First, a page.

A new report says schools are “soft targets” for tech companies that want to collect students’ personal data in order to market to them, the Washington Post reports.
The University of Colorado Boulder published its 18th annual study, titled “Learning to be Watched: Surveillance Culture at School,” on Tuesday.
According to the report, schools that are eager to accept (often free) technology are making their students vulnerable. By tracking the students’ online activities, the companies are able to collect significant amounts of data about them, which can be sold to other companies or used for targeted advertising to the children.
Beyond privacy concerns, the report warns that the companies can influence how the students think and act. The researchers reject the data collectors’ claim that they cannot identify the children by name. Researchers say even if that’s true, the marketers collect enough information to follow individual students online and model their “interests, social networks, personalities, vulnerabilities, desires and aspirations.”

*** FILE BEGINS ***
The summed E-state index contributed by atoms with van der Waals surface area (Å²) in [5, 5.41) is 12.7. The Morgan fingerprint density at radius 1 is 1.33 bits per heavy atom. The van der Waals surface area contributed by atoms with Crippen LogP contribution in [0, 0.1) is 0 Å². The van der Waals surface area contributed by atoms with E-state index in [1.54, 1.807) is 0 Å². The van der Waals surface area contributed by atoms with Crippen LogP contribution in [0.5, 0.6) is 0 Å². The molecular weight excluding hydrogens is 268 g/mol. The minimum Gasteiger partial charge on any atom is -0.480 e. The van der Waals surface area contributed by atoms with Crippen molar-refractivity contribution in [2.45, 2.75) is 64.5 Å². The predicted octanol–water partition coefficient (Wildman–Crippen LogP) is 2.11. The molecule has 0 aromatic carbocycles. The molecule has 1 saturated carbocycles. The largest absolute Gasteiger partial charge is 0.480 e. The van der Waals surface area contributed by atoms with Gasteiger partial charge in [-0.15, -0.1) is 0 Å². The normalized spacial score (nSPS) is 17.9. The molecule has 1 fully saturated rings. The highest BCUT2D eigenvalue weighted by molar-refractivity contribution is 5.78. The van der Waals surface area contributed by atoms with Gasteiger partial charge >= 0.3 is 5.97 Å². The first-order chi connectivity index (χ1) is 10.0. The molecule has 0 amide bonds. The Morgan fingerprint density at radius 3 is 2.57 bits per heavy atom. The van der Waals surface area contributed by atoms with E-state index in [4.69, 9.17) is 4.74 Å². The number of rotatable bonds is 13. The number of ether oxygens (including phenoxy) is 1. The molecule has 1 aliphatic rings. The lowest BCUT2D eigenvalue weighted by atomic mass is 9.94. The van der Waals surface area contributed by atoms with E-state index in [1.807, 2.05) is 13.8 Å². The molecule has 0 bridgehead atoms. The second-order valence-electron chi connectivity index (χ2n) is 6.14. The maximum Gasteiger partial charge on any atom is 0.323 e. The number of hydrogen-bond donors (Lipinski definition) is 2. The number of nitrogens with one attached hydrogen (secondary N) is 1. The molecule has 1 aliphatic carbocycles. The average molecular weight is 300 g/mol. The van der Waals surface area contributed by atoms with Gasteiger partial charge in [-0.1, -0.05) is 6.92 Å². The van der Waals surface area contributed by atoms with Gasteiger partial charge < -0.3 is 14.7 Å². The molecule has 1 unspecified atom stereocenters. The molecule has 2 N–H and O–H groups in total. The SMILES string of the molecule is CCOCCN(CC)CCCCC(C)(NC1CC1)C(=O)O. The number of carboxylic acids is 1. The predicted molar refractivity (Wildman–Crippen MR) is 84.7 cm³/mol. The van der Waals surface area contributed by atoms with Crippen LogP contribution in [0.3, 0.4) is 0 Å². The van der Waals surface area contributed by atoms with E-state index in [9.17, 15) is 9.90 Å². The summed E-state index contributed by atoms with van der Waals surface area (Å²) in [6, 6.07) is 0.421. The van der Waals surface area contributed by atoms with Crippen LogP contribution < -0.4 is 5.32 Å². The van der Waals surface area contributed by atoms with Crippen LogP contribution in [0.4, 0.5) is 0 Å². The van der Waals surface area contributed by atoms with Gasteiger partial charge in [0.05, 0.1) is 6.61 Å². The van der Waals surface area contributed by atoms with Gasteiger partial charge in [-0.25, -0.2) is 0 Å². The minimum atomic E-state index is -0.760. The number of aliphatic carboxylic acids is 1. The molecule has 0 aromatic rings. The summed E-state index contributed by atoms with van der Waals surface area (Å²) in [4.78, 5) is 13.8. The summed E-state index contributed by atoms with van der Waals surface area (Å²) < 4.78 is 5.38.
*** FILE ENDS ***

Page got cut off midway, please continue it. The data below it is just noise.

The researchers explain:
“By feeding children ads and other content personalized to appeal specifically to them, and also by choosing what not to show them, marketers influence children’s thoughts, feelings and behaviors. As they do, they also test, adjust, and perfect their models of influence — and then track and target some more.”
According to the report, the food industry is a leader in developing marketing methods to reach children online. And unfortunately, according to the researchers, they are peddling high fat and sugar foods that are fueling the rise in obesity and diabetes among young people.
The researchers also say the marketers threaten the psychological health of vulnerable teenagers. They note that the companies can use peer pressure and image advertising to exploit adolescents.
The study points to Google and Facebook as the two industry giants that data mine in schools—noting the industry tries to influence elected officials to avoid more regulations.
SOURCE: Washington Post | PHOTO CREDIT: Getty